The "smoking ring" cigarette billboard advertisement in New York City. Picture Credit:

The “smoking ring” cigarette billboard advertisement in New York City. Picture Credit:

When Harvard historian of science Allan Brandt was a child, he couldn’t help but notice one thing in particular when in the car with his family — the cigarette advertising billboards. At the time, there was a very unique billboard that advertised Camel cigarettes, which actually smoked “rings” from the board. His young mind was captivated by how cool the board looked — and presumably, unaware of the dangers of the product the board was advertising.

As time passed, it became increasingly clear to Brandt and to the American public that smoking cigarettes was bad for you. Brandt’s most recent book – The Cigarette Century, was awarded the Bancroft Prize in 2008. In Brandt’s words, cigarettes are the “most dangerous product ever produced in such large quantities.” And indeed, the numbers are shocking — over 480,000 Americans die annually of tobacco-related diseases.

Given such obvious problems associated with cigarettes, Brandt started wondering, “How could something so bad for you be so advertised in such bold ways?”

2015BoyarskyflierREVThe answer, Brandt explained to a Duke audience gathered on Nov. 11 for the 2015 Boyarsky Lecture in Law, Medicine and Ethics, was manipulation — the American public was being grossly manipulated by the bold advertising of cigarettes. Brandt talked about Mr. Edward Bernays, who, according to Brandt, is one of the main founders of the concept of modern public relations, made extensive efforts to put smoking into the mainstream media. One of Bernays’ biggest achievements was the widespread introduction of smoking to Hollywood. The efforts to introduce smoking to mainstream media worked amazingly well. By the mid-1950s, nearly half of all Americans were smoking. To put this into perspective, at the turn of the 20th century, nearly no Americans were smoking!

However, as more and more research proved that cigarettes were actually harmful to Americans’ health, another curious phenomenon happened, where cigarette companies were actually funding their own research.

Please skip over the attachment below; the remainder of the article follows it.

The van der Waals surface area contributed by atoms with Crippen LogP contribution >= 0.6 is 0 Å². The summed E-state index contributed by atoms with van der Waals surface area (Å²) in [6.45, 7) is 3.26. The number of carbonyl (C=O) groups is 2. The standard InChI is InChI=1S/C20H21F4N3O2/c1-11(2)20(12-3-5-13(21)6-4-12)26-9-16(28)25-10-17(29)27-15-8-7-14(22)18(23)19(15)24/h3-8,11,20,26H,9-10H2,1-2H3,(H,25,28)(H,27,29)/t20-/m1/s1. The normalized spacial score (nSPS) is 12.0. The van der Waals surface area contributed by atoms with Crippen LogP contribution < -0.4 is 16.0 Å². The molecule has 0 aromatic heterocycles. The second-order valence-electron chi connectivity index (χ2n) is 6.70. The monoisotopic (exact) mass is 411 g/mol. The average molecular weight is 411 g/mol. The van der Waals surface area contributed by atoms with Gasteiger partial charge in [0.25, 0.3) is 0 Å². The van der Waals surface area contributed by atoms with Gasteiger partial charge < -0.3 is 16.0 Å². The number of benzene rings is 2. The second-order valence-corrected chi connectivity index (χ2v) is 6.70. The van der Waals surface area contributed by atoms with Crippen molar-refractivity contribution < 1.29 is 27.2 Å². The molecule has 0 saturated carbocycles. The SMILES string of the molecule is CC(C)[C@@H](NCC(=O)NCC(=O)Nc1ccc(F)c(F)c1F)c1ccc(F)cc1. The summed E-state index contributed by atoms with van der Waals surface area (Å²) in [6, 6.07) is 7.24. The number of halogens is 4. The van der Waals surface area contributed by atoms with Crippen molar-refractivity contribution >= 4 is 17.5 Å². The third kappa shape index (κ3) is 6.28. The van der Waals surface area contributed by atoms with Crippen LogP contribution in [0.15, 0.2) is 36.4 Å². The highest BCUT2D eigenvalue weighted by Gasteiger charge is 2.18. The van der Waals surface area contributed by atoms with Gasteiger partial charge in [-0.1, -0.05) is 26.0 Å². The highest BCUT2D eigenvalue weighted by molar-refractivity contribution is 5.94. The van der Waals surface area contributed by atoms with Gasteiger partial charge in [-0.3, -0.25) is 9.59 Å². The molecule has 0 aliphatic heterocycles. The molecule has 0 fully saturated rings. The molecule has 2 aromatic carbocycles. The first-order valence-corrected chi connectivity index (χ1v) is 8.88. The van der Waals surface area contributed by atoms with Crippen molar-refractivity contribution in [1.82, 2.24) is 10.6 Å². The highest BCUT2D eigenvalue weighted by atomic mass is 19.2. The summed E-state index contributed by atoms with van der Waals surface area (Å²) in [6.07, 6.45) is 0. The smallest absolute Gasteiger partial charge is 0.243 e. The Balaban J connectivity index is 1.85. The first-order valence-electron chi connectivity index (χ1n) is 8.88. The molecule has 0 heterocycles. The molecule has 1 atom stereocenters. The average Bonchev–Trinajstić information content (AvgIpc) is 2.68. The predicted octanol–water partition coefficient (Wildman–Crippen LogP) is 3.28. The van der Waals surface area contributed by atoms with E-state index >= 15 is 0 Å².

Brandt pointed out how this was a thinly disguised attempt to publish misleading conclusions about cigarettes to the public by establishing it as “science.” Such biased research funding occurs today in other industries as well, such as for oil companies, for research concerning climate change.


Children smoking in various developing countries is not uncommon, and poses a huge health risk to them. Picture Credit: CBSNews

However, public health campaigns still showed measurable positive impact — today it is evident that there is a declining trend in the number of smokers in America. However, wouldn’t that mean that the cigarette industry would die down? According to Brandt, it couldn’t be farther from the truth. The cigarette industries have now moved to exporting cigarettes to the developing world, where populations are less educated, and there are fewer regulations concerning such sales.

According to Brandt, in 2000, four million people died — two million died in the developed world, and two million in the developing world. By the year 2030, over 10 million people total will be killed by cigarette use — three million in developed nations, and seven million in developing nations. The rapid proliferation in such developing countries due to lack of education and awareness is heavily evident, especially with the much higher rate of childhood smoking. It is heavily evident that most of the disease fatalities will be borne by developing nations in the coming years, and will ensure copious profits for cigarette companies for years to come.

While Brandt did acknowledge the very persistent growth of the cigarette companies in the near future, he did not rule out that it was still possible to fight against this. By working together, we can all help bring awareness to the parts of the world where cigarettes are being advertised to uneducated people.



Thabit_Pulak_100Post by Thabit Pulak, Duke 2018